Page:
In February 2001, NIST announced that a draft of the Federal Information Processing Standard (FIPS) was available for public review and comment. Finally, AES was published as FIPS 197 in the Federal Register in December 2001.
The criteria defined by NIST for selecting AES fall into three areas:
1. Security 2. Cost 3. Implementation.
Federal Information Processing Standards Publications (FIPS PUBS) are issued by the National
Institute of Standards and Technology (NIST) after approval by the Secretary of Commerce
pursuant to Section 5131 of the Information Technology Management Reform Act of 1996
(Public Law 104-106) and the Computer Security Act of 1987 (Public Law 100-235).
The proliferation of computers and communications systems in the 1960s brought with
it a demand from the private sector for means to protect information in digital form and to
provide security services. Beginning with the work of Feistel at IBMin the early 1970s and
culminating in 1977 with the adoption as a U.S. Federal Information Processing Standard
for encrypting unclassified information, DES, the Data Encryption Standard, is the most
well-known cryptographic mechanism in history.
The report is outlined as follows. In chapter 2, we give an overview of, and a
background to, Cryptography, Public Key Infrastructure (PKI), DNS and Secure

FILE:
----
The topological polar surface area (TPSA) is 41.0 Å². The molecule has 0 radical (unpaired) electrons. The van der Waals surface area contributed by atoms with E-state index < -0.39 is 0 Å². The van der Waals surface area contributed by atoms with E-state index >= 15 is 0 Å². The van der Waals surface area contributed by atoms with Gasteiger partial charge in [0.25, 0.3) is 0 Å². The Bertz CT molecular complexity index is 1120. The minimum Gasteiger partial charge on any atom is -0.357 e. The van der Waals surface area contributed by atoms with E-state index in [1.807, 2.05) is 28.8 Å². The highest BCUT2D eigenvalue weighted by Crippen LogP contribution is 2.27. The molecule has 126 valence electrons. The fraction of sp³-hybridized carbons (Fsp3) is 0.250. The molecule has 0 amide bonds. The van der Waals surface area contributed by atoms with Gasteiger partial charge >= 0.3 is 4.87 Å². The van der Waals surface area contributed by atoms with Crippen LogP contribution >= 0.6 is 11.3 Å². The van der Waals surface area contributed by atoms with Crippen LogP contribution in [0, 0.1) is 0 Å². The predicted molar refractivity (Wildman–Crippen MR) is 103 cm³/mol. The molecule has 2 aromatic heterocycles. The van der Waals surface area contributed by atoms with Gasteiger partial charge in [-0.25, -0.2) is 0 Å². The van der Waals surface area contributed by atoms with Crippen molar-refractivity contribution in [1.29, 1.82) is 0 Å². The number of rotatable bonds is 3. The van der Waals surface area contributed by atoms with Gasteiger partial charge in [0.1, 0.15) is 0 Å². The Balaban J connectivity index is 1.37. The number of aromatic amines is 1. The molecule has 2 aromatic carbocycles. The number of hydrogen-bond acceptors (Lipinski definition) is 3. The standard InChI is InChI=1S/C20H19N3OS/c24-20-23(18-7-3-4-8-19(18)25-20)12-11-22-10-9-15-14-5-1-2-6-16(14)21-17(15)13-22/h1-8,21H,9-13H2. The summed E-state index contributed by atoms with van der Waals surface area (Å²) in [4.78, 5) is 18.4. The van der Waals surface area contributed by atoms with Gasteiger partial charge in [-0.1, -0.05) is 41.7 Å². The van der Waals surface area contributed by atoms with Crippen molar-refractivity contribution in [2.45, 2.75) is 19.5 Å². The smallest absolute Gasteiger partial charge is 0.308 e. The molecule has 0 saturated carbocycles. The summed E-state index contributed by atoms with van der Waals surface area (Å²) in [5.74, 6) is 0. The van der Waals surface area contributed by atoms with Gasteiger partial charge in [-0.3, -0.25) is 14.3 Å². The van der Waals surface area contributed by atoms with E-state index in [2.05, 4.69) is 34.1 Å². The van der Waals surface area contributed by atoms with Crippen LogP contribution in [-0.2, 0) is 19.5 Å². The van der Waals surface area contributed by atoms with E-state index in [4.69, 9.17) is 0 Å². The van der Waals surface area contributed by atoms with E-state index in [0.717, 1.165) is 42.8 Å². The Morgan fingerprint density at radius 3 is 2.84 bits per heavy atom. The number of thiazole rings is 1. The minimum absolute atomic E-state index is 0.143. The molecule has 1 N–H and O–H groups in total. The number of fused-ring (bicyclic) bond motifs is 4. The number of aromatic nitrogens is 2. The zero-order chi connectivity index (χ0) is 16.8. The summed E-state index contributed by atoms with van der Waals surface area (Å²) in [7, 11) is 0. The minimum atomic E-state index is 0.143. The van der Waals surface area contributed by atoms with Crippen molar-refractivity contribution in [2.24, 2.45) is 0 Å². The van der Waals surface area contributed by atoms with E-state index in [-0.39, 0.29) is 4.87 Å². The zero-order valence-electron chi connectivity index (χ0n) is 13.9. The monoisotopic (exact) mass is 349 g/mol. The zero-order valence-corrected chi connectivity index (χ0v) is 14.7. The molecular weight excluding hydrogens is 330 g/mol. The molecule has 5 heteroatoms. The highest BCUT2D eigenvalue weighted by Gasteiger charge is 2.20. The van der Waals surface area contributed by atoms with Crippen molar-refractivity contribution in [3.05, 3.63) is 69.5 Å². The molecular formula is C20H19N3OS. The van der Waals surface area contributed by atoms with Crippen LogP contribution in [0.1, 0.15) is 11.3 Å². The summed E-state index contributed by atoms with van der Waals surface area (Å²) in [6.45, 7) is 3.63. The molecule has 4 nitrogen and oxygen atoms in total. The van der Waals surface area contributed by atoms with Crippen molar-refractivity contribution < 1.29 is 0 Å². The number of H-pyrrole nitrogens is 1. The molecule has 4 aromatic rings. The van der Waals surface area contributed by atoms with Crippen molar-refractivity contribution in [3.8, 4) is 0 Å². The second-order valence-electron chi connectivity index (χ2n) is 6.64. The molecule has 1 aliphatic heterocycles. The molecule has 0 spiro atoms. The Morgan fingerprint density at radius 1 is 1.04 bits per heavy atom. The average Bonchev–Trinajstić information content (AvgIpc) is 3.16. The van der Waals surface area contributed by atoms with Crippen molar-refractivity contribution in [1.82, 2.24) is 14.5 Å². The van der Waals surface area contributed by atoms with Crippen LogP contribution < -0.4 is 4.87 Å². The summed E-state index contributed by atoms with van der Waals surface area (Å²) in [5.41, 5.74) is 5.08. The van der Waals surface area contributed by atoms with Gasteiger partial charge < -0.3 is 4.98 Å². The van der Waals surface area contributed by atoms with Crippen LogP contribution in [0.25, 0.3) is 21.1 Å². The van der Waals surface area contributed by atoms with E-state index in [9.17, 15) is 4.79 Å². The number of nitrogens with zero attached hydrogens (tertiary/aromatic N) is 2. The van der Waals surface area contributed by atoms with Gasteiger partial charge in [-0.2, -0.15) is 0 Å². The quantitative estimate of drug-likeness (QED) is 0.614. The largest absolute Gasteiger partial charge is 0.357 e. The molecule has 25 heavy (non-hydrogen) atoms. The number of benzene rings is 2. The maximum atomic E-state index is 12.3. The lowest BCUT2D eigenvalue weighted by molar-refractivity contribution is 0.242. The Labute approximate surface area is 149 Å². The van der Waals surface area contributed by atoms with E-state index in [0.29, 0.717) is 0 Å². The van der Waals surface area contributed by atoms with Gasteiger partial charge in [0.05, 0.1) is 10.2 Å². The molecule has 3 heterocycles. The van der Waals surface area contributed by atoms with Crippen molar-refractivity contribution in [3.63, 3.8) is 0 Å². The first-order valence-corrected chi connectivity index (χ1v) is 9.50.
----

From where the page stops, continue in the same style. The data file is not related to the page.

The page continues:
Messaging, which is used throughout this report. In chapter 3 we demonstrate
our implementation of a secure mail application and of a certiﬁcate publishing
application. In chapter 4 we compare LDAP and DNS for certiﬁcate locating and
retrieval purposes. In chapter 5 we discuss privacy threats due to Secure DNS and
present a possible remedy.
Federal agencies in Germany are required to fully implement IT-Grundschutz according to the
specifications of the Federal Implementation Plan. In addition to being required to create and
implement a security concept, they are also required to follow the specifications in BSI standards
100-1 [BSI1] and 100-2 [BSI2] as well as to check the success of their implementation through IS
audits. In order to maintain and continuously improve information security.
The agency believes that NCAP has helped make significant safety improvements by providing
consumers with independent information that they can use in their purchasing decisions. This
information has helped drive consumer demand for safety and manufacturers have responded by
building vehicles that exceed Federal motor vehicle safety standards, thereby contributing to
NHTSA’s mission of reducing death and injuries from motor vehicle crashes.
These guidelines are for use by Federal organizations which process sensitive information. They are consistent with the requirements of OMB Circular A-130, Appendix III.
The guidelines herein are not mandatory and binding standards. This document may be used by non-governmental organizations on a voluntary basis. It is not subject to copyright.
Nothing in this document should be taken to contradict standards and guidelines made mandatory and binding upon Federal agencies by the Secretary of Commerce under his statutory authority.